26 Oct What is the difference between lease option and lease purchase? Discover which buying option may be right for you.
Investing in real estate can be a big step and knowing how to do that without having a lot of cash on hand is the key to ensuring you aren’t waiting years to start making investments. One of the best ways to start investing is through a lease purchase. But, when you’re shopping for a home, be sure not to confuse a lease purchase and a lease option. So what is the difference between a lease option and a lease purchase? Continue reading for a detailed explanation.
Understanding Lease Options
What is the difference between lease option and lease purchase? To understand the difference, it’s essential to understand what a lease option is. The first thing to know about a lease option is that, unlike a lease purchase, the contract doesn’t force a buyer to buy.
Within a lease option contract, the seller is the only person who is obligated to sell. However, like in a lease purchase, the buyer has a specified amount of time to rent the property without worrying that the owner will sell the property during the rental period.
However, lease options tend to have a longer rental term than lease purchases.
How Smart Real Estate Coach Puts this into Effect
In our company, when working with lease options, we try to ensure the leasing period is at least 36 months. We typically have to cap it there because of two things: one, your three paydays, which will likely total an average between $45,000 to $125,000 per deal, and all three paydays are going to be 36 months away or more.
Secondly, some people use the home that has the lease option as their primary residence, and leaving their home for two out of five years can create capital gains issues. Morally and ethically, you want to bring up the capital gains taxes that will add up if the lease option time frame is longer than what the capital gains tax code allows. Especially if a seller has that home listed as their primary residence.
In other words, if I'm living in my home now and I have lived in that home for two of the last five years, that means for 36 months, I'm okay. But, if I go past that, as a seller, I'm going to be hit with capital gains taxes versus it being my primary residence and not be subject to that within the limitations from the accounting standpoint.
Navigating the Negotiation and Capital Gains Tax
When negotiating a deal with a seller, talking about the capital gains issues is essential because if you don’t bring it up, and the lease term is for five years, and they’re stuck with capital gains taxes after they sell, they’re going to come to you and ask why you didn’t tell them about the tax risk.
With the capital gains tax warning out of the way, we can talk about more extended leasing options. Some people don’t mind paying the capital gains—for some, the home you purchase won’t be a primary residence anyway, so capital gains are inevitable. When worrying about capital gains isn’t an issue, you can structure a longer leasing term. We’ve seen five, seven, or even nine-year leases on homes that were too tight on what's owed and the value, so time was needed to allow the property value to increase before selling.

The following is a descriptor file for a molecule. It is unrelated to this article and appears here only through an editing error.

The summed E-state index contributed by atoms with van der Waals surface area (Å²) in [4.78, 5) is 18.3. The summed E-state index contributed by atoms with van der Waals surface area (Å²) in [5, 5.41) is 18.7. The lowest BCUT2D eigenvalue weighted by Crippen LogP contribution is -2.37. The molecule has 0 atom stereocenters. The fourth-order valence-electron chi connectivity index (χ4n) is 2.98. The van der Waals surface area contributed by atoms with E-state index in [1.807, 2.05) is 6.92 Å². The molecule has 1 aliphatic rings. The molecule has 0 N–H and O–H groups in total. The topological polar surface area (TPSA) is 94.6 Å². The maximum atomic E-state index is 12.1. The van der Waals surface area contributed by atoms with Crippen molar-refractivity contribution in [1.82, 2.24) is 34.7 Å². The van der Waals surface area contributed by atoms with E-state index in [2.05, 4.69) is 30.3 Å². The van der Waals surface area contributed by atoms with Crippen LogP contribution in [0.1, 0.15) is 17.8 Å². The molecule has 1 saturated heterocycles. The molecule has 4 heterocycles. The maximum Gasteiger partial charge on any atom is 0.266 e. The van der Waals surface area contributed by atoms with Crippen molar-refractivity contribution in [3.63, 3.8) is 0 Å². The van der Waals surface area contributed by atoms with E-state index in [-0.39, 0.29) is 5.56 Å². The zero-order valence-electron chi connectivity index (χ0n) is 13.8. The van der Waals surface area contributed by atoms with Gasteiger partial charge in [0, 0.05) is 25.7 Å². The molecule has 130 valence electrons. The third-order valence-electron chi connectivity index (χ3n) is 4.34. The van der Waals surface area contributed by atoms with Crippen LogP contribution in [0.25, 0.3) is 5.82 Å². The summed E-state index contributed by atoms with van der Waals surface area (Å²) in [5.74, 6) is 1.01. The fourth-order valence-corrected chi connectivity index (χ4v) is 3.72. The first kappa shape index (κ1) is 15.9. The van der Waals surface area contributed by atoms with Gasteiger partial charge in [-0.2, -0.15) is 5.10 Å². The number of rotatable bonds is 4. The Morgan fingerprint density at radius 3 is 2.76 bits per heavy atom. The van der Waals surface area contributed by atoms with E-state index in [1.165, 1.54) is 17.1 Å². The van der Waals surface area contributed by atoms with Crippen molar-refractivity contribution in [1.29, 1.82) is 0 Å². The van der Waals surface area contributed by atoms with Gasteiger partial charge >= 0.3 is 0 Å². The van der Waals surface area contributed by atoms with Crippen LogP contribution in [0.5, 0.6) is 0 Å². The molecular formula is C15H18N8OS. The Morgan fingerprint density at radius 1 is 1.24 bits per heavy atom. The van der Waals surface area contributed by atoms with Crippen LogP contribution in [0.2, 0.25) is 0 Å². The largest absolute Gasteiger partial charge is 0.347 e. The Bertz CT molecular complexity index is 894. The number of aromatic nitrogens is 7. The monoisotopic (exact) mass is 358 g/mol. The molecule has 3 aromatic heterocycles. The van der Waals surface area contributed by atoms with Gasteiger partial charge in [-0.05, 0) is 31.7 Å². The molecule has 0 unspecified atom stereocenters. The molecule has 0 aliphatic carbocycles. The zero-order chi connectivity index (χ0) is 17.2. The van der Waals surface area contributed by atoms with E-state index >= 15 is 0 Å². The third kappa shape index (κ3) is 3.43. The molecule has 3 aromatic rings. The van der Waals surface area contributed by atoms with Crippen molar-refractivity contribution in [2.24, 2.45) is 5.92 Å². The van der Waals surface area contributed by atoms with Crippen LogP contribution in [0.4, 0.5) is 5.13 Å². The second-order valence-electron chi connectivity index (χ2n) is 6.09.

If you want to know more about lease options and lease purchases, check out the video below and our entire library of videos on our YouTube Channel.
Now, what is the difference between lease option and lease purchase?
We’ve already talked a little about a lease option, but what about a lease purchase? The simplest way to describe a lease purchase is that, with lease purchases, a buyer has the opportunity to buy their home after a certain period of renting it.
Typically, a lease purchase has a non-refundable down payment and a rental term that is for 12-24 months. After the lease term is over, the renter has the option to purchase the home for an agreed-upon price set in the contract. The buyer is also locked into the purchase at the end of the lease agreement, while the seller can walk away.
Another great thing about a lease purchase is that at least a portion of the rent usually goes toward the purchase. So, for example, say the agreed-upon purchase price is $100,000—a steal, but we like easy math—the buyer has $10,000 down and is making monthly rental payments of $1,000, with $500 going toward the purchase price. At the end of a 12-month lease agreement, the renter has $16,000 down on the home, making the amount owed $84,000.
By using a lease purchase, buyers can often buy homes they wouldn’t otherwise be able to afford, especially if they don’t have much financial liquidity. Lease options typically work this way; however, lease options usually have a longer leasing term, and the renter is not obligated to purchase the home at the end of the lease agreement, while the seller cannot walk away.
What actually differentiates between a Lease Option and a Lease Purchase?
- In a lease option the seller can sell the property upon competition of the terms
- A lease purchase ensures the buyer the ability to purchase after the terms are complete
- A lease purchase will typically have a non-refundable down payment
- Lease options will include having to discuss the capital gains tax in the negotiations
Lease purchases and lease options can be a great way to invest in your first home. If you’d like to learn more about how to do these deals yourself, check out the courses available in our Wicked Smart Academy. Or if you are still not sure what is the difference between lease option and lease purchase, consider visiting our blog.